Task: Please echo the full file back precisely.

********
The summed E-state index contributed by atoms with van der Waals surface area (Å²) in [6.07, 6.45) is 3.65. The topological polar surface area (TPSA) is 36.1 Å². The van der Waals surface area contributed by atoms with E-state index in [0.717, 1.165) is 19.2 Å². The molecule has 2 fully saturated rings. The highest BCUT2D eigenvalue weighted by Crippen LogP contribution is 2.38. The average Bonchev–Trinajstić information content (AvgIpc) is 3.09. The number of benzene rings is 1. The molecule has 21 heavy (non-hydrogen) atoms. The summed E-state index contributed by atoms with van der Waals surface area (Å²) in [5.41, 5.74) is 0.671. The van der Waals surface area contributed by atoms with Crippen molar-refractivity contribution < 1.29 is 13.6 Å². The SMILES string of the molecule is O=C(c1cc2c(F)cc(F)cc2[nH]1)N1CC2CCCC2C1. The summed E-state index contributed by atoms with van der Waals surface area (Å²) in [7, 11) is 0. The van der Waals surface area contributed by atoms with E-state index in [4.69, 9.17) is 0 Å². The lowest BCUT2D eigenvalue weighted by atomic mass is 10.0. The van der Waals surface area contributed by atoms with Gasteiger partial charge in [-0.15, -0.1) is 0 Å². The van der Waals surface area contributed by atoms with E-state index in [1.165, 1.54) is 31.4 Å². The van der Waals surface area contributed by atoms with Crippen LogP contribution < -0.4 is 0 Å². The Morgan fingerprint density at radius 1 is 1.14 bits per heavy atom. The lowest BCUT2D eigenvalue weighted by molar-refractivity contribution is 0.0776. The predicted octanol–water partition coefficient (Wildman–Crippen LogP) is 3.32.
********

The summed E-state index contributed by atoms with van der Waals surface area (Å²) in [6.07, 6.45) is 3.65. The topological polar surface area (TPSA) is 36.1 Å². The van der Waals surface area contributed by atoms with E-state index in [0.717, 1.165) is 19.2 Å². The molecule has 2 fully saturated rings. The highest BCUT2D eigenvalue weighted by Crippen LogP contribution is 2.38. The average Bonchev–Trinajstić information content (AvgIpc) is 3.09. The number of benzene rings is 1. The molecule has 21 heavy (non-hydrogen) atoms. The summed E-state index contributed by atoms with van der Waals surface area (Å²) in [5.41, 5.74) is 0.671. The van der Waals surface area contributed by atoms with Crippen molar-refractivity contribution < 1.29 is 13.6 Å². The SMILES string of the molecule is O=C(c1cc2c(F)cc(F)cc2[nH]1)N1CC2CCCC2C1. The summed E-state index contributed by atoms with van der Waals surface area (Å²) in [7, 11) is 0. The van der Waals surface area contributed by atoms with E-state index in [4.69, 9.17) is 0 Å². The lowest BCUT2D eigenvalue weighted by atomic mass is 10.0. The van der Waals surface area contributed by atoms with Gasteiger partial charge in [-0.15, -0.1) is 0 Å². The van der Waals surface area contributed by atoms with E-state index in [1.165, 1.54) is 31.4 Å². The van der Waals surface area contributed by atoms with Crippen LogP contribution < -0.4 is 0 Å². The Morgan fingerprint density at radius 1 is 1.14 bits per heavy atom. The lowest BCUT2D eigenvalue weighted by molar-refractivity contribution is 0.0776. The predicted octanol–water partition coefficient (Wildman–Crippen LogP) is 3.32.